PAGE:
ILNews

Church accuses JPMorgan of mismanagement, self-dealing

Back to TopCommentsE-mailPrintBookmark and Share

Christ Church Cathedral in Indianapolis has filed a federal lawsuit against JPMorgan Chase, alleging the bank's "intentional mismanagement" and "self-dealing" led to $13 million in losses in church trust accounts endowed in the 1970s by Eli Lilly Jr.

The church, which occupies the oldest structure on Monument Circle, said the bank from 2004 to 2013 invested its money in 177 different investment products, including "high-risk, high-cost, opaque, unsuitable and poorly performing investments."

Between 2004 and 2007, the value of church trusts managed by the bank ranged from $35.4 million to $39.2 million. By December 2013, after the stock market had shot higher, the trust's value had dropped to $31.6 million.

Meantime, the bank's fees increased 475 percent. The suit notes that the church's annual fee to JPMorgan rose from an average of $35,000 to $177,800. The church has paid more than $1 million in fees to the bank.

"At the very highest levels of JPMorgan, decisions were made to steer clients to JPMorgan products regardless of the damage which could result to beneficiaries such as Christ Church," the suit claims. "Most of the financial products found in the Christ Church Trusts' portfolio earned JPMorgan substantial revenues in disclosed and undisclosed fees."

A spokeswoman for JPMorgan said the bank does not comment on lawsuits.

At one point, the suit notes, as much as 85 percent of the church's portfolio was invested in "proprietary" JPMorgan investments including hedge funds and derivative investment products. In some cases, the church's money provided "seed" capital for new and unproven investment products.

When Eli Lilly Jr. died in 1977, he left 10 percent of his estate to the church, with management of three trusts divided among three local banks. None of the banks still exist; JPMorgan wound up managing two of the trusts after bank consolidation.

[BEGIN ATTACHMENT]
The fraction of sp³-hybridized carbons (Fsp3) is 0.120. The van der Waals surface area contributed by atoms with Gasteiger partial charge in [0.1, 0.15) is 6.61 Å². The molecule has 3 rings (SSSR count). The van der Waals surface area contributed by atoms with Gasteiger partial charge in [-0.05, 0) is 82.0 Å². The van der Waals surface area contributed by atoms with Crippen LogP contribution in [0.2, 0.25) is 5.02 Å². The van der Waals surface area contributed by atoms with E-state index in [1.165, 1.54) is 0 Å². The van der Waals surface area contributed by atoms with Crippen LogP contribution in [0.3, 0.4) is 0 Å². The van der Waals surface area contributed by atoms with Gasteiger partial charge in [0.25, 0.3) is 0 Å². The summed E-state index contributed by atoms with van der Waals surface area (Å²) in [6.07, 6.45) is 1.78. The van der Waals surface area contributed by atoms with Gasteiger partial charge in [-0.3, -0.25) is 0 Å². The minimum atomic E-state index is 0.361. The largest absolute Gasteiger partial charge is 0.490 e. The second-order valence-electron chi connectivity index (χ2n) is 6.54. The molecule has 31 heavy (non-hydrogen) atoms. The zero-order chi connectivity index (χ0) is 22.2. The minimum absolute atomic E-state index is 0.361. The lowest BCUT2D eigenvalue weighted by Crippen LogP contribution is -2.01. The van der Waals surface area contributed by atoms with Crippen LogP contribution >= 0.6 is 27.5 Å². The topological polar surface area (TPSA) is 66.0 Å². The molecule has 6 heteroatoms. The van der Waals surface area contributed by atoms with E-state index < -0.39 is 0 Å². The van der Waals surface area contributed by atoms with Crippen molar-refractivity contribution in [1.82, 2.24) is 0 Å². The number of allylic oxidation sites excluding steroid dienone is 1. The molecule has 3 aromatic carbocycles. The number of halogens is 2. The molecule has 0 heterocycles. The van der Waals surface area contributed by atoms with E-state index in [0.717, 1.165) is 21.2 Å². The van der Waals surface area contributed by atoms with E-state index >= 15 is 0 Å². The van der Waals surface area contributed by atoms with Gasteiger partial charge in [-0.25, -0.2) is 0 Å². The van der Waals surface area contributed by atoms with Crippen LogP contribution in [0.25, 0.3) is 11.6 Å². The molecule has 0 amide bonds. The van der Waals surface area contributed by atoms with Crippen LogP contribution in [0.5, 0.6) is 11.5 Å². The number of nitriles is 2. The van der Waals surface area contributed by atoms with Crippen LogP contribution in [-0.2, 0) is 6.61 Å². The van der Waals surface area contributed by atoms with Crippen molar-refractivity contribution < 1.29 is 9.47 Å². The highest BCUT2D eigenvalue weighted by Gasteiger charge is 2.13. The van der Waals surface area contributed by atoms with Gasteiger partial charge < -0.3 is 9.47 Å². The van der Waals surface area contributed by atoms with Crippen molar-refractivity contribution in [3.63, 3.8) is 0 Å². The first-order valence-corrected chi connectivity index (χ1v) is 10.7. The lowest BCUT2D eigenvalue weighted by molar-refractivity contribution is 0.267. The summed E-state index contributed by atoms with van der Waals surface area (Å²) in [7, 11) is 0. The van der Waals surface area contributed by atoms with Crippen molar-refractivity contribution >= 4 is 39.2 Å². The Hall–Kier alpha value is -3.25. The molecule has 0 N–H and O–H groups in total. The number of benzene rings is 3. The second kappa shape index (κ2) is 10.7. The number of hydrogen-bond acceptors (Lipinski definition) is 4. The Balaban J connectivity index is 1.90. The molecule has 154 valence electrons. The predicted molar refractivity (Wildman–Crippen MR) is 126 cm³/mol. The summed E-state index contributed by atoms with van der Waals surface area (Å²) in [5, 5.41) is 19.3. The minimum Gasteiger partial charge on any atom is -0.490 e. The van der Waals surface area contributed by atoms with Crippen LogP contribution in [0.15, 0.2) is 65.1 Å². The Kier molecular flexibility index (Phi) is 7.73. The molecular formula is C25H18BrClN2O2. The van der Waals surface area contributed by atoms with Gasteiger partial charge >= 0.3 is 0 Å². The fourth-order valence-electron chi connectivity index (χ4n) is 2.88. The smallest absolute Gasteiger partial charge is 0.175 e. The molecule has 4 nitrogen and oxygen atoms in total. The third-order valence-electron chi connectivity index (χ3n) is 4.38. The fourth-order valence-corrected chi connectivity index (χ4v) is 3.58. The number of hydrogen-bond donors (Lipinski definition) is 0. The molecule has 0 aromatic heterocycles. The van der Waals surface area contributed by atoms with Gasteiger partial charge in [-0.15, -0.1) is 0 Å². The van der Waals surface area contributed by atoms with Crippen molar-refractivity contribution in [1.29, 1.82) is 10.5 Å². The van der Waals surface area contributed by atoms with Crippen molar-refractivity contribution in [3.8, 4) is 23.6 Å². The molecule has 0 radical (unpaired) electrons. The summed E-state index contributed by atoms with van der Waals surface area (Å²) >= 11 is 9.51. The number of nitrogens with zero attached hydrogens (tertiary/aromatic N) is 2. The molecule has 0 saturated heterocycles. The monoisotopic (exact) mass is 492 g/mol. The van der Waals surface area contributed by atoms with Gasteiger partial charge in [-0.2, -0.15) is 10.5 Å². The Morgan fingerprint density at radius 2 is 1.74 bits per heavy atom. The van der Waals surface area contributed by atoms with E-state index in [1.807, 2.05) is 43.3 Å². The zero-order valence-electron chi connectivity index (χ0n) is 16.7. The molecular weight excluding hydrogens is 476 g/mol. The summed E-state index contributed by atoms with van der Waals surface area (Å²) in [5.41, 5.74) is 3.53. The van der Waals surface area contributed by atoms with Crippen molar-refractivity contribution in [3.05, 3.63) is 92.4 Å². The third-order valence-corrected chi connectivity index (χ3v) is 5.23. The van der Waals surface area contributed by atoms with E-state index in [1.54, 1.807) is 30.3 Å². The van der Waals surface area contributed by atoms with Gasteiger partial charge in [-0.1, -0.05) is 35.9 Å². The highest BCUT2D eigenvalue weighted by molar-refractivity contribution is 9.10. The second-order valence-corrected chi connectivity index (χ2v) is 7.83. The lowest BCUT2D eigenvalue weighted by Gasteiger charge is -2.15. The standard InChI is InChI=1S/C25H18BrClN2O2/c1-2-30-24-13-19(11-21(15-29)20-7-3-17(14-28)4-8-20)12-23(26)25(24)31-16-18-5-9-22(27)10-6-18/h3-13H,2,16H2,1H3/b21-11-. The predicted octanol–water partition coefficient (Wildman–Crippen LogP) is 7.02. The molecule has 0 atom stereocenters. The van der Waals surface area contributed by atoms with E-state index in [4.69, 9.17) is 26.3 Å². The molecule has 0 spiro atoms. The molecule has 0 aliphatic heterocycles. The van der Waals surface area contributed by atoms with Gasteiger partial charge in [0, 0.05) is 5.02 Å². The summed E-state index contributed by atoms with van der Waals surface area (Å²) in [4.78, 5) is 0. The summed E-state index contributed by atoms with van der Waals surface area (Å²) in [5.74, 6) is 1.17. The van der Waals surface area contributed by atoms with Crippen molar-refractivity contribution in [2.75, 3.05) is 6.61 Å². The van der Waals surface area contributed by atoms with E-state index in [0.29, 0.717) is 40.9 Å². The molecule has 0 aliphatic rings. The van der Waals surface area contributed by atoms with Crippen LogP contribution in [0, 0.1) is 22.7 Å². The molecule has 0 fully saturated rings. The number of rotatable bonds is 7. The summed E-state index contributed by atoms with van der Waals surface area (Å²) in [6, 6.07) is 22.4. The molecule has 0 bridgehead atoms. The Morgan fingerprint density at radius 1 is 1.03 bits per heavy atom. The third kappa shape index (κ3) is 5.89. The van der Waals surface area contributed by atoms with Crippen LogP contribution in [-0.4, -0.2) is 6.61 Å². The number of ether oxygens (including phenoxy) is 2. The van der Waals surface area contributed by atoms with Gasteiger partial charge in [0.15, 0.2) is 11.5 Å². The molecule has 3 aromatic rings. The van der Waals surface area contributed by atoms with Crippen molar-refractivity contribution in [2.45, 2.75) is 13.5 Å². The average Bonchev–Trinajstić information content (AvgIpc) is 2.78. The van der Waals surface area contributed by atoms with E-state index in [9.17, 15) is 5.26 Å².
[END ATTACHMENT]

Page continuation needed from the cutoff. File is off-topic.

"At the time the will was written, banks were typically appointed as trustees to administer estates, collect and safeguard assets, and distribute testamentary bequests," the suit notes. "At the time, banks were prohibited from acting as broker-dealers and investment bankers, did not offer their own financial products other than conservative and transparent investments, and did not have a personal stake or interest in the specific investments."

All of the church's trusts are now managed by the Christ Church Cathedral Foundation, after JPMorgan resigned as trustee in December 2013. But the bank is still manager for some private-equity investments the bank won't be able to close out until 2023, said attorney Linda Pence, who's representing the church.

The church had a total endowment of $67.1 million as of December 2013.

The lawsuit recounts years of conflict between the church's investment committee and JPMorgan. For instance, in 2009, the investment committee asked the bank to reallocate funds into undervalued stocks, but the bank did the opposite, selling stocks to pile into bonds, the suit notes.

The bank also repeatedly pointed out it had full control over investments, as trustee, and refused to take any direction from the church's investment committee.